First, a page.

When people think of older adults moving someplace warm and comfortable for retirement, they might picture Florida or perhaps Arizona. However, the Lone Star State also hosts a significant number of older adults who permanently relocate to Texas or spend the winter months in the state to avoid the harsh winters farther north.
Whether – before they passed away – someone retired and moved to Texas or lived in Texas but saw their children leave the state for opportunities elsewhere, their estate’s multi-state probate scenario will result in more challenges than the average estate administration situation. The executor or personal representative of the estate may need to travel, and distributing assets across state lines can generate unique practical concerns for both beneficiaries and the person managing the administration process. Additionally, out-of-state beneficiaries of an estate based in Texas may have worry that they’ll incur liability for inheritance taxes.
Texas does not collect an inheritance tax
Regardless of whether the beneficiaries of an estate live in Texas or in another state, they will not have to worry about taxes due to the state of Texas. There are no inheritance taxes collected in Texas, just as the state does not levy a tax on the estate itself based on its value.
However, there could be some taxes due from beneficiaries depending on how they handle the assets that they inherit. Particularly in scenarios where beneficiaries choose to liquidate certain assets, like real property in Texas, there could be capital gains taxes triggered by that transaction that they will need to cover. Those will be federal taxes, as opposed to Texas state taxes. There will be no need to file any additional tax paperwork with the state of Texas related to one’s inheritance.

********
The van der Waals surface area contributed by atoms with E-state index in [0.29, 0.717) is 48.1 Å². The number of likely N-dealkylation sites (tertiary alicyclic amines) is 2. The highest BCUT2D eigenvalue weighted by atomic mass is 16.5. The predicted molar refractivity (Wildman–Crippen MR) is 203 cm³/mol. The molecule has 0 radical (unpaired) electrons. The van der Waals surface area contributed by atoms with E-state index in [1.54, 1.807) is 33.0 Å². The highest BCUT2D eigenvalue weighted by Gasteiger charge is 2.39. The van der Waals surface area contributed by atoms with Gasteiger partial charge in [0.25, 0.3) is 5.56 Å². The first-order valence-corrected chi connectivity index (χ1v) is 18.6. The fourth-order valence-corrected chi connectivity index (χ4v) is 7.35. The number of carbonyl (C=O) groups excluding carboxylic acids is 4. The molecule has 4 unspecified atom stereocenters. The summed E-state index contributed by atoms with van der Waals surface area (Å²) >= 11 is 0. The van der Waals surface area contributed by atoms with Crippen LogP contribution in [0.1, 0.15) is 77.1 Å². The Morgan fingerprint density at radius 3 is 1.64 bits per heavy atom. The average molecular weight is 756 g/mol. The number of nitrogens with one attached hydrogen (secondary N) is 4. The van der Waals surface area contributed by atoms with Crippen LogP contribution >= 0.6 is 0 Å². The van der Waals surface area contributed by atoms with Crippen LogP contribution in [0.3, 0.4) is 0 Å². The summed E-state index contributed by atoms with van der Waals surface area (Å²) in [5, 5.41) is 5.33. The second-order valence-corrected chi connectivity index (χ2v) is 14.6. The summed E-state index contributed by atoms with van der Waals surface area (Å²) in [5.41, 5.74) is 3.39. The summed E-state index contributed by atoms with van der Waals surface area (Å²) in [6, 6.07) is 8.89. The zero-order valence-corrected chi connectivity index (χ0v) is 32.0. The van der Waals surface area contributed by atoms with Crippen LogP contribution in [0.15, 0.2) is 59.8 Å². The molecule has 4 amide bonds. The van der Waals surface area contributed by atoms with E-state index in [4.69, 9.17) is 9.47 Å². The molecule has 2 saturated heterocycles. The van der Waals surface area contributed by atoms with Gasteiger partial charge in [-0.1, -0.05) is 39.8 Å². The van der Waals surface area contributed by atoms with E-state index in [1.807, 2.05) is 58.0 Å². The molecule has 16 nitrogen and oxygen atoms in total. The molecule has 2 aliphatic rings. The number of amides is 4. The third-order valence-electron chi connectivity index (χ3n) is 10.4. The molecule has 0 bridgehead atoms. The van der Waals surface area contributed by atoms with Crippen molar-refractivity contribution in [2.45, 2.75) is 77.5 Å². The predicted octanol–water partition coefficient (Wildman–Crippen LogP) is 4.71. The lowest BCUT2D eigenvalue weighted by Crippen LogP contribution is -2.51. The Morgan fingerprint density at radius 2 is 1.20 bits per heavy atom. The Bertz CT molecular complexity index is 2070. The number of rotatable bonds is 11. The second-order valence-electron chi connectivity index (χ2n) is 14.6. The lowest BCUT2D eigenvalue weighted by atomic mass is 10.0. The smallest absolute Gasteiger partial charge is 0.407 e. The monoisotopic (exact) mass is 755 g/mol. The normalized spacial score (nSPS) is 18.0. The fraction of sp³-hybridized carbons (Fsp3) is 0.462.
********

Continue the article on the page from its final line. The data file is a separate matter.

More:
Interstate administration creates unique challenges
The personal representative of a Texas estate seeking to avoid personal liability for taxes will need to ensure they comply with state laws while simultaneously providing the financial information that beneficiaries will need to fulfill their responsibilities.
Ideally, any testator will have planned carefully to minimize tax obligations. Their planning could help reduce the possibility of both federal estate taxes and capital gains taxes owed by the individual beneficiaries of the estate.
Learning more about the tax requirements for Texas estate administration can be a useful step for those planning an estate, those administering an estate and even those hoping to inherit from one.